NOW-NYC Lawsuit Prompts Dept of Defense to End Anti-Gay IVF Policies

Press Releases / January 24, 2024


January 24, 2024



Sonia Ossorio, Executive Director 

National Organization of Women-NYC 

[email protected], 212-627-9895 


NOW-NYC Lawsuit Prompts Dept of Defense to End Anti-Gay IVF Policies  

Veterans Administration Lags Behind, Tells Federal Court it is Still Reviewing IVF Rules

NEW YORK, NY – In August, the National Organization for Women–New York City (NOW-NYC) filed a federal lawsuit against the Departments of Defense and Veterans Affairs challenging IVF policies that discriminate against its members. Under those policies, the agencies cover IVF only for veterans and service members in opposite-sex marriages who can provide their own gametes (sperm and eggs) and trace their infertility to a service-connected health issue. Thus, DoD’s and VA’s policies exclude NOW-NYC members who are queer, unmarried, or otherwise unable to provide their own gametes, forcing them to spend tens of thousands of their own dollars to build their families instead. These policies are arbitrary, unconstitutional, and corrosive to the dignity of thousands of service members and veterans who want to be parents. NOW-NYC is represented in the suit by the Yale Law School Veterans Legal Services Clinic and Reproductive Rights and Justice Project.   

In response to the NOW-NYC lawsuit, the Department of Defense recently advised the court that it has decided to end the marriage requirement and the categorical ban on the use of donor gametes for service-members using TRICARE healthcare to access IVF. The government explained that DoD “expects to finalize and share … a signed memorandum by the end of February 2024 that formally directs the changes and provides further details on their scope.” Meanwhile, the government informed the court that VA is reviewing its own discriminatory IVF policies but has not agreed to make any modifications. Both agencies will retain the requirement that infertility must be directly linked to a certain injury or illness, or service-connected disability.

“This is a big win,” said Sonia Ossorio, Executive Director of NOW-NYC. “We applaud the Department of Defense for moving quickly to provide equal access to fertility treatments for all vets and service members, not just heterosexual ones. We are overjoyed for our military members who need this coverage to start a family. They have put their lives on the line and on hold to serve their country and they deserve nothing less than the best medical reproductive care.”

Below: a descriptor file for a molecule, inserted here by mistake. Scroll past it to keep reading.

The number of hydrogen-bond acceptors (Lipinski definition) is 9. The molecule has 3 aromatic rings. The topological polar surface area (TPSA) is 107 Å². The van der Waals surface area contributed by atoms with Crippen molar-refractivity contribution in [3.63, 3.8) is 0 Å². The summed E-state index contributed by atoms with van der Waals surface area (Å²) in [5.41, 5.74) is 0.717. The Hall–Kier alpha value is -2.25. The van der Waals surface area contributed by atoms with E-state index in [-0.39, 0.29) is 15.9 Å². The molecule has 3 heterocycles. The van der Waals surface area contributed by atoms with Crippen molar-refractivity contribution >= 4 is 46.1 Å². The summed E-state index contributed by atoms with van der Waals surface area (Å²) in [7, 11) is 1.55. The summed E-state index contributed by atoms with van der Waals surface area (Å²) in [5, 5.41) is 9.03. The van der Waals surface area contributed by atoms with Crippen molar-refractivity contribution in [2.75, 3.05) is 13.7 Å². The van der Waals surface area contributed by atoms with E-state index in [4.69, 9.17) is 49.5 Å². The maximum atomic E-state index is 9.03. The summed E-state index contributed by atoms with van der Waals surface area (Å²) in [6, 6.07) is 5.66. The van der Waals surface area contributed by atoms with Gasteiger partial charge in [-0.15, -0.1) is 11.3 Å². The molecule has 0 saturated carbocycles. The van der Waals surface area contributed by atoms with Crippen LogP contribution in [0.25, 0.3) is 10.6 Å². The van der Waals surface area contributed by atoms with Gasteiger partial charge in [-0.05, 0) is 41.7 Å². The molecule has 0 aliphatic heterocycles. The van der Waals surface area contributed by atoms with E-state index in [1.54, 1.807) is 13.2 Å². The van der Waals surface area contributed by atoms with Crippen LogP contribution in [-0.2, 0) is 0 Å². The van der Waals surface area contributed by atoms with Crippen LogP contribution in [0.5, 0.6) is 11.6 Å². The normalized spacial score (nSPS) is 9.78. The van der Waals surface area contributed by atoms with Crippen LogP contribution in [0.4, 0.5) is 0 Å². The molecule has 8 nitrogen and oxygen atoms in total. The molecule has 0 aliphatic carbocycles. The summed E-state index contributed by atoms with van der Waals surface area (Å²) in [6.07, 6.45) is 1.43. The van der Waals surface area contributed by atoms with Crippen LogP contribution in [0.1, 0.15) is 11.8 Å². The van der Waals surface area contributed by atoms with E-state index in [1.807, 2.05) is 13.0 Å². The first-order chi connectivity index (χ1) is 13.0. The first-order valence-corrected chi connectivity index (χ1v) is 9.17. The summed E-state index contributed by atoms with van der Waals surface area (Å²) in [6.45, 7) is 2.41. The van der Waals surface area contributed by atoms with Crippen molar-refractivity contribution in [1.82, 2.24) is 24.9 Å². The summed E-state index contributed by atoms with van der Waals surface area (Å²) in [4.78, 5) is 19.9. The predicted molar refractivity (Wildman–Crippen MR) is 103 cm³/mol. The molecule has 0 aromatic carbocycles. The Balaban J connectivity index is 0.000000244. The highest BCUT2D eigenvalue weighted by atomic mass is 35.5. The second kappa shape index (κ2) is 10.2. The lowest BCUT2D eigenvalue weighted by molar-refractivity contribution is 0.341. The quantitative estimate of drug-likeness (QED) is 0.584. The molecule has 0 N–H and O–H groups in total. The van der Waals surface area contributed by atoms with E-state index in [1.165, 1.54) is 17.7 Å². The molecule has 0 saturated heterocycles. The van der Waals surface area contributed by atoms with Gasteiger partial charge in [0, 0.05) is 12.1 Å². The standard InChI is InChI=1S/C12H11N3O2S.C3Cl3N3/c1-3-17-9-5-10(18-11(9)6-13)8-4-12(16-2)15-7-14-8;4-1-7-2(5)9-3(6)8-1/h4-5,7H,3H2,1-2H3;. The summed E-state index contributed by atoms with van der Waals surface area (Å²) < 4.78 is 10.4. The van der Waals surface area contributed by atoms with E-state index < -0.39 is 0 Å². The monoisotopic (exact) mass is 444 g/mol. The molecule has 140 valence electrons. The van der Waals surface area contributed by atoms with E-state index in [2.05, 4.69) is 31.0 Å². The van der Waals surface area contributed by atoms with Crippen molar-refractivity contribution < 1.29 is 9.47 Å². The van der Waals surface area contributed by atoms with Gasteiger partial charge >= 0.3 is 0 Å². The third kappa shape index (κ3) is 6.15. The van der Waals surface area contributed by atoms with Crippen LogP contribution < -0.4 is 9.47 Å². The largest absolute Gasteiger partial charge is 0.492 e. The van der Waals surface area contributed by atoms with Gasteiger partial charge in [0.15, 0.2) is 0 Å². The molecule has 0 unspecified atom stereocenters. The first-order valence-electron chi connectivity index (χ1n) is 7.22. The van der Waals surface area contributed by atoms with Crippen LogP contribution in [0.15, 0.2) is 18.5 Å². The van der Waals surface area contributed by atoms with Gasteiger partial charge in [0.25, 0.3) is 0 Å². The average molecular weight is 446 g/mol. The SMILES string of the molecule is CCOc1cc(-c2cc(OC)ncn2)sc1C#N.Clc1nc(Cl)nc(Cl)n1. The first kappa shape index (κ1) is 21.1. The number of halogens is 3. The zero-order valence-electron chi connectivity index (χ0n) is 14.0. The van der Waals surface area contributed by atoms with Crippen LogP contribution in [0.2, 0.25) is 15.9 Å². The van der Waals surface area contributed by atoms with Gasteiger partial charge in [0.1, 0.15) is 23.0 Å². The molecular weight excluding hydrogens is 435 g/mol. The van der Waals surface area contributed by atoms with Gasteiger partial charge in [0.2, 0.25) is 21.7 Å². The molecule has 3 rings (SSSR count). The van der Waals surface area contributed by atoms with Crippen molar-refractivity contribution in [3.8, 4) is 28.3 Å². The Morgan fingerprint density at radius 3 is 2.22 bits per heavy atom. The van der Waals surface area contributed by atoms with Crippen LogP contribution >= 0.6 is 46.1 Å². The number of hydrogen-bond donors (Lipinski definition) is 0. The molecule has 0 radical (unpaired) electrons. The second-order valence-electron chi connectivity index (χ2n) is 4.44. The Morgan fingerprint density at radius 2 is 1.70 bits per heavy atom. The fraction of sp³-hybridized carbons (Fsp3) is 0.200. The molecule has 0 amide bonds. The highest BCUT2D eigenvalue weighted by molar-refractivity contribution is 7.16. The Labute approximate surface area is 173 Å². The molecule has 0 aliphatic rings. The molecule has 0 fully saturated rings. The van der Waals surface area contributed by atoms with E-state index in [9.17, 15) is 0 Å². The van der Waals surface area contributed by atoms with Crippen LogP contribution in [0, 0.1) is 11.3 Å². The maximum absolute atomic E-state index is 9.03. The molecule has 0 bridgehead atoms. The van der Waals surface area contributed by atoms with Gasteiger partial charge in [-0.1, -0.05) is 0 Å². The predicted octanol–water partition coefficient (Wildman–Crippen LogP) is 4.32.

DoD’s impending change is a victory for active-duty service members who are queer, unmarried, or cannot produce gametes. But it’s not enough. The unaltered service-connection requirement excludes many couples—including LGBTQ+ couples who cannot conceive without IVF, or those whose IVF needs stem from injuries and disabilities DoD and VA deem not deserving of care. One NOW-NYC member, an active-duty service member who has been in the Army for nine years, explains:

“My wife and I have spent over $30,000 trying to start a family together. We even sold our house, and we still can’t afford IVF. While the DoD’s changes bring us one step closer to building our family, we could still have trouble accessing IVF because our fertility struggles have not yet been linked to a specific military injury.”

“Even though infertility is significantly higher within the military community than in the general population, it is not easy to meet DoD and VA’s strict criteria to show that fertility issues are directly linked to military service.,” says Briana Thompson, a law student intern in the Veterans Legal Services Clinic at Yale Law School and prior active-duty Air Force officer. “Service members who delay child-rearing and need IVF because of basic demands of military life, like deployments and permanent changes of station, are ineligible for care. These stringent requirements are unlawful, out of step with IVF benefits provided to other federal employees, and antithetical to the centrality of the military family to readiness.”

NOW-NYC is continuing the litigation, including its challenge to VA’s discriminatory IVF policies and to both agencies’ retention of the injury or disability requirement. 

“Fertility services are an essential means of supporting military and veteran families, and those who devote their lives to defending our country deserve better,” emphasizes Trudel Pare, law student intern in the Reproductive Rights and Justice Project at Yale Law School. 

NOW-NYC focuses on igniting change through advancing laws, promoting women in leadership, fighting for reproductive justice, and challenging discrimination and violence against women and girls.

The Veterans Legal Services Clinic and the Reproductive Rights and Justice Project clinic, which represent NOW-NYC, are, respectively, part of the Jerome N. Frank Legal Services Organization at Yale Law School, and Yale Law School’s Information Society Project.